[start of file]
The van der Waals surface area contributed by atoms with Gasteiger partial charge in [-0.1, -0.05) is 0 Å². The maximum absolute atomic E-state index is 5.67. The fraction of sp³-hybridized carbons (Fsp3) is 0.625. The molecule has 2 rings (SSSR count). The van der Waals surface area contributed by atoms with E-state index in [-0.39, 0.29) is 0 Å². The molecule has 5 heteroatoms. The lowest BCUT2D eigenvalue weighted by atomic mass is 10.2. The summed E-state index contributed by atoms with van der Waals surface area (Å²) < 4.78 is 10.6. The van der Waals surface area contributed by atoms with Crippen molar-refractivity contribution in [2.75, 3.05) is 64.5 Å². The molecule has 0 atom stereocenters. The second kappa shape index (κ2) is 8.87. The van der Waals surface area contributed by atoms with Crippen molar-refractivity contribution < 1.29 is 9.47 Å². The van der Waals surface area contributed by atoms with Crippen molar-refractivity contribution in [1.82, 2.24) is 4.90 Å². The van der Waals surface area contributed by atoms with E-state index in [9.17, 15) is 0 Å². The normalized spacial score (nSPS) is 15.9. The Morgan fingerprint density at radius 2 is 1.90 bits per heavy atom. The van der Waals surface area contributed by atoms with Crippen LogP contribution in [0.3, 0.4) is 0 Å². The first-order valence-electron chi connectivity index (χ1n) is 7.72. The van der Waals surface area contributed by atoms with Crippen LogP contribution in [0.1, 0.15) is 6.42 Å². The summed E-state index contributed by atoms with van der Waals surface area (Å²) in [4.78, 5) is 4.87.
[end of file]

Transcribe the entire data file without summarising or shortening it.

The van der Waals surface area contributed by atoms with Gasteiger partial charge in [-0.1, -0.05) is 0 Å². The maximum absolute atomic E-state index is 5.67. The fraction of sp³-hybridized carbons (Fsp3) is 0.625. The molecule has 2 rings (SSSR count). The van der Waals surface area contributed by atoms with E-state index in [-0.39, 0.29) is 0 Å². The molecule has 5 heteroatoms. The lowest BCUT2D eigenvalue weighted by atomic mass is 10.2. The summed E-state index contributed by atoms with van der Waals surface area (Å²) < 4.78 is 10.6. The van der Waals surface area contributed by atoms with Crippen molar-refractivity contribution in [2.75, 3.05) is 64.5 Å². The molecule has 0 atom stereocenters. The second kappa shape index (κ2) is 8.87. The van der Waals surface area contributed by atoms with Crippen molar-refractivity contribution < 1.29 is 9.47 Å². The van der Waals surface area contributed by atoms with Crippen molar-refractivity contribution in [1.82, 2.24) is 4.90 Å². The van der Waals surface area contributed by atoms with E-state index in [9.17, 15) is 0 Å². The normalized spacial score (nSPS) is 15.9. The Morgan fingerprint density at radius 2 is 1.90 bits per heavy atom. The van der Waals surface area contributed by atoms with Crippen LogP contribution in [0.3, 0.4) is 0 Å². The first-order valence-electron chi connectivity index (χ1n) is 7.72. The van der Waals surface area contributed by atoms with Crippen LogP contribution in [0.1, 0.15) is 6.42 Å². The summed E-state index contributed by atoms with van der Waals surface area (Å²) in [4.78, 5) is 4.87.